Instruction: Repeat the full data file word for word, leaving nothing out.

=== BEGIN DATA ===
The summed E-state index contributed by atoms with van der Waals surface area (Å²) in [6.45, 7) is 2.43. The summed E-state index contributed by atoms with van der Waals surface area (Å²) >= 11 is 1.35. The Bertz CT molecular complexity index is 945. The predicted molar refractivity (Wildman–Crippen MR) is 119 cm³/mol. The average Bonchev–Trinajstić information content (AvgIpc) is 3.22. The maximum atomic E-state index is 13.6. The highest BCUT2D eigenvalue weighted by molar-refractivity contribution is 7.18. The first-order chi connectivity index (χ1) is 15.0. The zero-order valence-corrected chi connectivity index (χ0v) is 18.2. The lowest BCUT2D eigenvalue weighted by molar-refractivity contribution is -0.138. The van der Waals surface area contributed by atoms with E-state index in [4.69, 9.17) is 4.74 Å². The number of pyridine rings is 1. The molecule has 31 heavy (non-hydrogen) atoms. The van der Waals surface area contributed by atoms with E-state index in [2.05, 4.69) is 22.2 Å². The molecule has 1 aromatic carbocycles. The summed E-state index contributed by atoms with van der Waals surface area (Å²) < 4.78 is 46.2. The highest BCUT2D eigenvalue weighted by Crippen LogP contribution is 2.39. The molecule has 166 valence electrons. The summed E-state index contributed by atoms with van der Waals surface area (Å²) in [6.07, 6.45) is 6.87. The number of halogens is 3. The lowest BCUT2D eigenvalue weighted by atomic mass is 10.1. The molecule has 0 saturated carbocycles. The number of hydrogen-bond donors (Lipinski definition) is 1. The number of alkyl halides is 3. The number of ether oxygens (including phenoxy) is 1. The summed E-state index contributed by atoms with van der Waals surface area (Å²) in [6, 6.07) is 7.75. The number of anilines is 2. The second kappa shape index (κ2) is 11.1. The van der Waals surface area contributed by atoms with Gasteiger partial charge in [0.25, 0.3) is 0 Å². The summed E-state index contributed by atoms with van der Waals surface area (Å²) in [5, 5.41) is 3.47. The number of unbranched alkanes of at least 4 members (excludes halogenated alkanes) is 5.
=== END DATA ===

The summed E-state index contributed by atoms with van der Waals surface area (Å²) in [6.45, 7) is 2.43. The summed E-state index contributed by atoms with van der Waals surface area (Å²) >= 11 is 1.35. The Bertz CT molecular complexity index is 945. The predicted molar refractivity (Wildman–Crippen MR) is 119 cm³/mol. The average Bonchev–Trinajstić information content (AvgIpc) is 3.22. The maximum atomic E-state index is 13.6. The highest BCUT2D eigenvalue weighted by molar-refractivity contribution is 7.18. The first-order chi connectivity index (χ1) is 15.0. The zero-order valence-corrected chi connectivity index (χ0v) is 18.2. The lowest BCUT2D eigenvalue weighted by molar-refractivity contribution is -0.138. The van der Waals surface area contributed by atoms with E-state index in [4.69, 9.17) is 4.74 Å². The number of pyridine rings is 1. The molecule has 31 heavy (non-hydrogen) atoms. The van der Waals surface area contributed by atoms with E-state index in [2.05, 4.69) is 22.2 Å². The molecule has 1 aromatic carbocycles. The summed E-state index contributed by atoms with van der Waals surface area (Å²) < 4.78 is 46.2. The highest BCUT2D eigenvalue weighted by Crippen LogP contribution is 2.39. The molecule has 166 valence electrons. The summed E-state index contributed by atoms with van der Waals surface area (Å²) in [6.07, 6.45) is 6.87. The number of halogens is 3. The lowest BCUT2D eigenvalue weighted by atomic mass is 10.1. The molecule has 0 saturated carbocycles. The number of hydrogen-bond donors (Lipinski definition) is 1. The number of alkyl halides is 3. The number of ether oxygens (including phenoxy) is 1. The summed E-state index contributed by atoms with van der Waals surface area (Å²) in [6, 6.07) is 7.75. The number of anilines is 2. The second kappa shape index (κ2) is 11.1. The van der Waals surface area contributed by atoms with Gasteiger partial charge in [0.25, 0.3) is 0 Å². The summed E-state index contributed by atoms with van der Waals surface area (Å²) in [5, 5.41) is 3.47. The number of unbranched alkanes of at least 4 members (excludes halogenated alkanes) is 5.